Since I am invoking e.stopImmediatePropagation I should never see alert world. However you will see that alert if you are using jQuery 1.4.3. You can play with it here .
This bug has been fixed as per this commit . Note that the commit mentioned was done after the release of jQuery 1.4.3. To get the fix you will have to wait for jQuery 1.4.4 release or use jQuery edge.
I am using rails.js (jquery-ujs). What do I do?
As I have shown “return false” does not work in jQuery 1.4.3 . However I would have to like have as much backward compatibility in jquery-ujs as much possible so that the same code base works with jQuery 1.4 through 1.4.3 since not every one upgrades immediately.
should make jquery-ujs jquery 1.4.3 compatible.
have been logged at jquery-ujs and I will take a look at all of them one by one. Pleaes do provide your feedback.
Nothing great there. However try passing a parameter to instance_eval .
You will get following error.
So instance_eval does not allow you to pass parameters to a block.
How to get around to the restriction that instance_eval does not accept parameters
instance_exec was added to ruby 1.9 and it allows you to pass parameters to a proc. This feature has been backported to ruby 1.8.7 so we don’t really need ruby 1.9 to test this feature. Try this.
Above code works. So now we can pass parameters to block. Good.
Changing value of self
Another feature of instance_exec is that it changes the value of self. To illustrate that I need to give a longer example.
Notice that in that above case Developer.lab says “Human”. And that is the right answer from ruby perspective. However that is not what I intended. ruby stores the binding of the proc in the context it was created and hence it rightly reports that self is “Human” even though it is being called by Developer.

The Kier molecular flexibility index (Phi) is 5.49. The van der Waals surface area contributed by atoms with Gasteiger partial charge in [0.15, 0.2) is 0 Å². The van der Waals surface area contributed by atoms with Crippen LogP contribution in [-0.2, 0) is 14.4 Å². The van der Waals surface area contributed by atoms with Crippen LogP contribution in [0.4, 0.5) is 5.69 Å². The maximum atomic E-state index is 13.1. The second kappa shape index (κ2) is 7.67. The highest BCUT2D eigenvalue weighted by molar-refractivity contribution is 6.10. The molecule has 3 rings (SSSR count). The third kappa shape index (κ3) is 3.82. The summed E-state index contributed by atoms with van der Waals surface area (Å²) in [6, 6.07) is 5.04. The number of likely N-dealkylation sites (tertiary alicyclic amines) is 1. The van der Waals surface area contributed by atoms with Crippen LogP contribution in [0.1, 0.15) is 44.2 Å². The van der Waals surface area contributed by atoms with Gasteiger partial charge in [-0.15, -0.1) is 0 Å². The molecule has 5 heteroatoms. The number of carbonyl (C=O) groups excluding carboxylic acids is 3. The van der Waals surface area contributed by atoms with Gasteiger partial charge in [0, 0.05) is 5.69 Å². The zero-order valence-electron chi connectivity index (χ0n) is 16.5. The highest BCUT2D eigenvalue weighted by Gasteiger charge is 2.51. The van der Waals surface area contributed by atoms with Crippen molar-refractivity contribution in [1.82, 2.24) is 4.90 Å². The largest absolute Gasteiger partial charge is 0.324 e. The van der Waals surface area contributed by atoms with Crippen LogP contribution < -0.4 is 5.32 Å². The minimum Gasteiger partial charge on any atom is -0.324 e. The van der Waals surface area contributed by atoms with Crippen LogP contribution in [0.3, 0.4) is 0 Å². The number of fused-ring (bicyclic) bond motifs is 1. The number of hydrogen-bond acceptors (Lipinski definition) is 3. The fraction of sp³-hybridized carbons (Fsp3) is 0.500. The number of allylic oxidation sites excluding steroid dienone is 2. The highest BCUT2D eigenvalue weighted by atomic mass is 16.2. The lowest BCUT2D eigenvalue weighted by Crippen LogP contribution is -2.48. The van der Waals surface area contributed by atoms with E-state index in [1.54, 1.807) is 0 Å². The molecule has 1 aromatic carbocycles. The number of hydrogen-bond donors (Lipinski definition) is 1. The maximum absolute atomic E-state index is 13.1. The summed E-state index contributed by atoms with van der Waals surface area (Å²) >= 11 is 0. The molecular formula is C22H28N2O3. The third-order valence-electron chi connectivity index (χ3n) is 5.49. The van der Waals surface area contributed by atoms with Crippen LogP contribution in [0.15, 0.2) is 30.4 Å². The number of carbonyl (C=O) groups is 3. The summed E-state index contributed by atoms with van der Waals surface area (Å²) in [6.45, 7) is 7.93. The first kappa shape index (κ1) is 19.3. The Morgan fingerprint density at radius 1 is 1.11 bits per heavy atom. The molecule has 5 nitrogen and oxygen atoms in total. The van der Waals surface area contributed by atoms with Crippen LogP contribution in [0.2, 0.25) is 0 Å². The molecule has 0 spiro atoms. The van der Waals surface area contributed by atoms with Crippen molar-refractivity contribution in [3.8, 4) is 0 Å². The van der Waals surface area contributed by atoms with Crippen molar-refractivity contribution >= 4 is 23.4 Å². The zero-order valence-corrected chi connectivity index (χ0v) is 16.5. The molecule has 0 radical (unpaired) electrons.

Rails developers know that in development mode classes are loaded on demand. In production mode all the classes are loaded as part of bootstrapping the system. Also in development mode classes are reloaded every single time page is refreshed.
In order to reload the class, Rails first has to unload . That unloading is done something like this.
However a class might have other constants and they need to be unloaded too. Before you unload those constants you need to know all the constants that are defined in the class that is being loaded. Long story short rails keep track of every single constant that is loaded when it loads User or UserController.
Dependency mechanism is not perfect
Sometimes dependency mechanism by rails lets a few things fall through the crack. Try following case.
Start the server in development mode and visit http://localhost:3000/users . First time every thing will come up fine. Now refresh the page. This time you should get an exception uninitialized constant OpenURI .
So what’s going on.
After the page is served the very first time then at the end of response rails will unload all the constants that were autoloaded including UsersController. However while unloading UsersContorller rails will also unload OpenURI.
When the page is refreshed then UsersController will be loaded and require 'open-uri' will be called. However that require will return false.
Why require returns false
Try the following test case in irb.
step 3 : ensure that OpenStruct is truly removed
Notice that in the above case in step 4 require returns false. ‘require’ checks against $LOADED_FEATURES. When OpenStruct was removed then it was not removed from $LOADED_FEATURES and hence ruby thought ostruct is already loaded.
How to get around to this issue.
require loads only once. However load loads every single time. In stead of ‘require’, ‘load’ could be used in this case.
Back to the original problem
In our rails application refresh of the page is failing. To get around to that issue use require_dependency instead of require. require_dependency is a rails thing. Under the hood rails does the same trick we did in the previous step. Rails calls kernel.load to load the constants that would fail if require were used.
Every one knows for sure that hoptoad notifier sends exception messages to server in production environment. Between ‘development’ and ‘production’ there could be a number of environments. Some of these would have settings closer to ‘development’ environment and some would have setting closely matching the settings of ‘production’ environment.
When you have many environments and when an exception occurs, one is not really sure if that message is getting logged at hoptoad or not. Here is a run down of which messages will get logged and why.